Conducting research for his new book, Assistant Professor of History Mark Boulton (center) talks with veterans at the Beallsville American Legion Post.
This past summer, Westminster History Professor Mark Boulton used the generous faculty development grant provided to the college by Ron and Dianne Winney to spend two weeks in Beallsville in Eastern Ohio researching his next book. Says Professor Boulton, “I had been researching a different project for my next book, but when I first heard about Beallsville’s experience during the Vietnam War I immediately shelved it and set about finding ways of telling the community’s story.”
A Town Devastated by Vietnam War
Nestled in the foothills of the Appalachian Mountains, the town of Beallsville seems unremarkable in almost every way. Comprised mostly of mining and farming families, the town has seen its population dwindle in recent decades to a little over 400 residents. But Beallsville holds one unenviable distinction: it suffered the highest per capita number of inhabitants killed of any American village, town, or city during the Vietnam War.
From a population of 475 at the height of the war, Beallsville gave six of its unfortunate sons. Jack Pittman, Duane T. Greenlee, Charles G. Schnegg, Richard L. Rucker, William Robert (Bobby) Lucas, and Phillip M. Brandon all died in action while serving in Vietnam. Each one entered the service with different backgrounds, different hopes, and different fears. Each one died in separate incidents and at different times and places in Vietnam between 1966 and 1971.
Professor Boulton says he had no idea what to expect when, in mid July, he set off on the 10-hour journey across I-70 to eastern Ohio in search of friends and family members of the victims to interview.
Says Boulton, “I would be asking these people to dredge up the most painful memories of their lives and to bare their souls to someone they had never met and who was not even from the same country—they had every right to turn their backs on me. So, I was nervous when I first picked up the phone in a run-down Days Inn and called a veteran who had given an interview to a television crew back in 1969—the very height of the town’s grief. He had talked then; I thought maybe he would talk to me now.
Having introduced myself and given him a moment to adjust to my accent, he began to ask questions of me. Before too long he seemed genuinely interested that someone was going to tell the boys’ story. I arranged to meet him the next day, and from that point on, the project developed a terrific momentum. He gave me a lot of useful background information on the town and willingly shared his memories of growing up with the boys as he had been good friends with several of them. More importantly, perhaps, he seemed to trust me and began calling other people—mostly relatives of the six boys and told them that he believed in what I was doing.
With his help, I arranged interviews with fifteen other people during my time in Beallsville, including friends, brothers, and cousins of the boys and even the last surviving parents of one of the victims. I also spent some time at the local American Legion where I sat and recorded stories from several veterans of their experiences in service and of growing up in the Beallsville area.”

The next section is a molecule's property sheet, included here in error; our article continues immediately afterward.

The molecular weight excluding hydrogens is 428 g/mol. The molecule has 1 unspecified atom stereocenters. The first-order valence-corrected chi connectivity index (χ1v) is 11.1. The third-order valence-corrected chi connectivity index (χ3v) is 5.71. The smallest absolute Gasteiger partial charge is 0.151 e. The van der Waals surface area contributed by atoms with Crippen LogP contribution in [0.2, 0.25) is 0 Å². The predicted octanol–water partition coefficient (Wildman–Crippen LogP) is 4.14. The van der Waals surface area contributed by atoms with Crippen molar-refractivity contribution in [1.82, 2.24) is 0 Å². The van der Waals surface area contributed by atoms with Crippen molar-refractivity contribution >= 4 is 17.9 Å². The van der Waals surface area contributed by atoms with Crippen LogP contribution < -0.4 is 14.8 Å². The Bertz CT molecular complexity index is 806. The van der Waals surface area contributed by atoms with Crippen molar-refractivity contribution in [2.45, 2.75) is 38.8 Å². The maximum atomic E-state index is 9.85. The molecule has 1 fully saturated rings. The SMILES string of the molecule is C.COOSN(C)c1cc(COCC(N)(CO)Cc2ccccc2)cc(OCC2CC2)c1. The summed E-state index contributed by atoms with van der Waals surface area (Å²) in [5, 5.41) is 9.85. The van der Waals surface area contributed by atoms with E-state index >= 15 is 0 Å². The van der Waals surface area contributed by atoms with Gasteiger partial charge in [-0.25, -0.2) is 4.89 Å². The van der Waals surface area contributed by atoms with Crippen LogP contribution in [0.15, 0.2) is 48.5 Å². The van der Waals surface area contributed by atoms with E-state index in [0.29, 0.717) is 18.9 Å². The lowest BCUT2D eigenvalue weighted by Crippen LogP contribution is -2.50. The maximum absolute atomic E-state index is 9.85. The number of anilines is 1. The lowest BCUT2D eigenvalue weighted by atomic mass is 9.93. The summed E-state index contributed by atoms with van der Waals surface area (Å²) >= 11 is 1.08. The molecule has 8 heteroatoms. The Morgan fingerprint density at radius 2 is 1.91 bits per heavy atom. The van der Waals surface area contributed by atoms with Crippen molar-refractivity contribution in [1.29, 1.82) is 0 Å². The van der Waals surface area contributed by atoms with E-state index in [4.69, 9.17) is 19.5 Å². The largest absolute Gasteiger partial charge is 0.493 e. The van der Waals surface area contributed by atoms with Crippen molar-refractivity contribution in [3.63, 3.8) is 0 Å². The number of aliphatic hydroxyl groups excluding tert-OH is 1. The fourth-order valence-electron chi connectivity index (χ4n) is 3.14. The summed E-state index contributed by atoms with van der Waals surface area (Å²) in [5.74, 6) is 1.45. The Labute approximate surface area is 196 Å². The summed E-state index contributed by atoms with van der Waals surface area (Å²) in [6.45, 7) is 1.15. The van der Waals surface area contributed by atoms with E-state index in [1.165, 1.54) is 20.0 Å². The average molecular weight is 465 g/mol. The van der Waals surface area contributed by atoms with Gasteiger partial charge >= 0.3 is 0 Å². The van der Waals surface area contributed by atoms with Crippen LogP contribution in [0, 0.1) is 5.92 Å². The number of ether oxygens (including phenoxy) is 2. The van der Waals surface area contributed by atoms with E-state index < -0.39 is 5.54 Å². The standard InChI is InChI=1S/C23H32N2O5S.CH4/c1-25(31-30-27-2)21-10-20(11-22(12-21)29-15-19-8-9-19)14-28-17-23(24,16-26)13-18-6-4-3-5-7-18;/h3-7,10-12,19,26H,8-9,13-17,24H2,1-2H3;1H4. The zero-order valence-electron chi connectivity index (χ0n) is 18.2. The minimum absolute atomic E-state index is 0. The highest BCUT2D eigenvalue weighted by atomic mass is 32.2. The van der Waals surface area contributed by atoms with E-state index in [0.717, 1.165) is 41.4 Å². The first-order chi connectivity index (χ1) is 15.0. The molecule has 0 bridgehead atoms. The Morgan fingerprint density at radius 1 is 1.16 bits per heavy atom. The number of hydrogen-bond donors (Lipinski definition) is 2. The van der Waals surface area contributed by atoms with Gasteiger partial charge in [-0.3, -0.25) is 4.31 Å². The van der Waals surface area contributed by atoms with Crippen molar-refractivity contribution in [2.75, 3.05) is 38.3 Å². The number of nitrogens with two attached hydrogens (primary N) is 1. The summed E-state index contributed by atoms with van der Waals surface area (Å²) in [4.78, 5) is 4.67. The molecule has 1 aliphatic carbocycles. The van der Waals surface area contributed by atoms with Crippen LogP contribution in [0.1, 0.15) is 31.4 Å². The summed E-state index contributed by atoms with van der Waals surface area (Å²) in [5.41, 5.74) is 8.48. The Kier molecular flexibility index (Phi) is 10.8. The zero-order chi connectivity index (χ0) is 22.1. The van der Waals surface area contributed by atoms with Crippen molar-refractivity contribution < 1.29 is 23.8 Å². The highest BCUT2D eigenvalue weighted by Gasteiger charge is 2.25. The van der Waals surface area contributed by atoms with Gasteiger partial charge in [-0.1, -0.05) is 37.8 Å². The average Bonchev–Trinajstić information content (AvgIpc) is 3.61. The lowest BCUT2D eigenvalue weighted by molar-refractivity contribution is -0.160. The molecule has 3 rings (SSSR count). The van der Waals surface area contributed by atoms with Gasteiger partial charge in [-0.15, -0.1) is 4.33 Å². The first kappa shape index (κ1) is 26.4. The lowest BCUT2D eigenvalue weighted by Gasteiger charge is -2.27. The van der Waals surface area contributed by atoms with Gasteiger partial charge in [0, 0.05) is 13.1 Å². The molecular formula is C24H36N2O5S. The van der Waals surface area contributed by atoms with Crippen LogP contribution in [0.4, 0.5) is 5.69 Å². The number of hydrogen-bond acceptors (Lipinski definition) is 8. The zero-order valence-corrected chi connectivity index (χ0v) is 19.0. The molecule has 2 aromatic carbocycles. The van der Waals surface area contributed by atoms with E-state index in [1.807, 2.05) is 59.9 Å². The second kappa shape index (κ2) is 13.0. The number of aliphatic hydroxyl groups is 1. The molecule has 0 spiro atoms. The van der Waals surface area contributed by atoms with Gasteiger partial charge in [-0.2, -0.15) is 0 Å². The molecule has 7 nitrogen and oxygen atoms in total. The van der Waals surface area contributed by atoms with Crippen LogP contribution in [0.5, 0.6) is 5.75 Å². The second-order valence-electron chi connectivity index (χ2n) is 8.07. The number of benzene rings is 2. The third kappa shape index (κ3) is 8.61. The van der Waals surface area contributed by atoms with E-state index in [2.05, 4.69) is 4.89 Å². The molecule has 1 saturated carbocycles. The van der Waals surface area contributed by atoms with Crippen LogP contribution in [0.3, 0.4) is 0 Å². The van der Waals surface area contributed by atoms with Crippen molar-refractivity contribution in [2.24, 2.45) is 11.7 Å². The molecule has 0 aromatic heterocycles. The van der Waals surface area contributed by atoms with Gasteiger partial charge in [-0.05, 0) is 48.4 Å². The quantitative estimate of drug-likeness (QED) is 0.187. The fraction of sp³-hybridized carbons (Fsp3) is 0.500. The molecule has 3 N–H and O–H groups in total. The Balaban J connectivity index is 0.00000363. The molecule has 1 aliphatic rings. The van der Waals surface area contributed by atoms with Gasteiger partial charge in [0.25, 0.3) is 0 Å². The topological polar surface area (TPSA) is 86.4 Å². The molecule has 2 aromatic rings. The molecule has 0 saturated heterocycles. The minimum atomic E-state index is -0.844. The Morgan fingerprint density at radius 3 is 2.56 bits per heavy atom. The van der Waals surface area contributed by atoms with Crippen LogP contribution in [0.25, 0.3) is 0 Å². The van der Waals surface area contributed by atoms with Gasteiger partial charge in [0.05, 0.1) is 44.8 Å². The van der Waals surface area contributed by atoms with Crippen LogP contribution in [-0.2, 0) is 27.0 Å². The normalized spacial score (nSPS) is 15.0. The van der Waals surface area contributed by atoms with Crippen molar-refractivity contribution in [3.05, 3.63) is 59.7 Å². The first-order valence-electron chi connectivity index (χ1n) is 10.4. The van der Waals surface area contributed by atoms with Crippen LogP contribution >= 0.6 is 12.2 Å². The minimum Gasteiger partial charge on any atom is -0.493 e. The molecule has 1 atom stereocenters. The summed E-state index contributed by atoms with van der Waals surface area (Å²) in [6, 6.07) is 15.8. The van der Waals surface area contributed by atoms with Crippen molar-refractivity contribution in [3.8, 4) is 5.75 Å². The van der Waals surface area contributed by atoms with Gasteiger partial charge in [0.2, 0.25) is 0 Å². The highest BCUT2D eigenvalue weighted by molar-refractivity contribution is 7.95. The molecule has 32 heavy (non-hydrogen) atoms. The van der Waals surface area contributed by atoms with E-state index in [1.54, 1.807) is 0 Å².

Honoring Their Sacrifice
“This was more than I could ever have hoped for. The town and the family members had let me in. Many tears were shed—mine included—as the stories started to flow around family tables—stories of boys growing up hunting, fishing, and playing football. I even held the .22 Winchester rifle that one of the boys had hunted with growing up, as well as the last letter he wrote home just before his death. And then came the awful stories of uniformed Casualty Notification Officers hand-delivering telegrams to the next of kin, and of the hundreds of mourners that lined the funeral routes as each boy was laid to rest.
The whole experience left me humbled, emotionally drained, and determined to write something that both honors the sacrifice of the six boys and of the resilience shown by the community in the aftermath of such tragedy. The brother of one of the boys thanked me for trying to keep the boys memories alive and after our interview had one simple request: come back with a book.”
Professor Boulton plans on spending the coming months tracking down more people to interview, including veterans who undertook training or who served with the six boys. He hopes to complete a draft of the book by 2016—the fiftieth anniversary of the first casualty. He has also made a short film about his experiences and hopes to turn the town’s story into a feature-length documentary. He looks forward to bringing Westminster students for the next stage of the project to give them experience of conducting research, creating oral histories, and of producing finished historical works.
He is extremely grateful for the support provided by Mr. and Mrs. Winney. “There is just no way that I could have undertaken a project like this without the grant so I am extremely grateful to Mr. and Mrs. Winney for their support. I hope I can produce something that will make them and the people of Beallsville proud.”